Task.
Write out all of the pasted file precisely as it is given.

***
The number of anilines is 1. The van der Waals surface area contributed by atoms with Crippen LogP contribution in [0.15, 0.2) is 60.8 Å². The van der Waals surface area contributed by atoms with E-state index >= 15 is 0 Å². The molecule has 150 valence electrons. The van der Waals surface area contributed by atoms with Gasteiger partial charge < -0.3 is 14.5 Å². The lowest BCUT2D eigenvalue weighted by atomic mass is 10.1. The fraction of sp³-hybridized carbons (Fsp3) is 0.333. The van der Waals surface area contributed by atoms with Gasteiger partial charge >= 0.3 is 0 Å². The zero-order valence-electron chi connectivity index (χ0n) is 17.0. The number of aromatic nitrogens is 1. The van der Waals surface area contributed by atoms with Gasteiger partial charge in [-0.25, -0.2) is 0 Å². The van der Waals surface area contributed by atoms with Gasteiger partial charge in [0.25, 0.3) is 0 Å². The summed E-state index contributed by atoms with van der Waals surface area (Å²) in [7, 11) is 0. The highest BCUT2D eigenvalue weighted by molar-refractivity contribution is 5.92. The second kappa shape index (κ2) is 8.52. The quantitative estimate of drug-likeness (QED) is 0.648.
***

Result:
The number of anilines is 1. The van der Waals surface area contributed by atoms with Crippen LogP contribution in [0.15, 0.2) is 60.8 Å². The van der Waals surface area contributed by atoms with E-state index >= 15 is 0 Å². The molecule has 150 valence electrons. The van der Waals surface area contributed by atoms with Gasteiger partial charge < -0.3 is 14.5 Å². The lowest BCUT2D eigenvalue weighted by atomic mass is 10.1. The fraction of sp³-hybridized carbons (Fsp3) is 0.333. The van der Waals surface area contributed by atoms with Gasteiger partial charge >= 0.3 is 0 Å². The zero-order valence-electron chi connectivity index (χ0n) is 17.0. The number of aromatic nitrogens is 1. The van der Waals surface area contributed by atoms with Gasteiger partial charge in [-0.25, -0.2) is 0 Å². The van der Waals surface area contributed by atoms with Gasteiger partial charge in [0.25, 0.3) is 0 Å². The summed E-state index contributed by atoms with van der Waals surface area (Å²) in [7, 11) is 0. The highest BCUT2D eigenvalue weighted by molar-refractivity contribution is 5.92. The second kappa shape index (κ2) is 8.52. The quantitative estimate of drug-likeness (QED) is 0.648.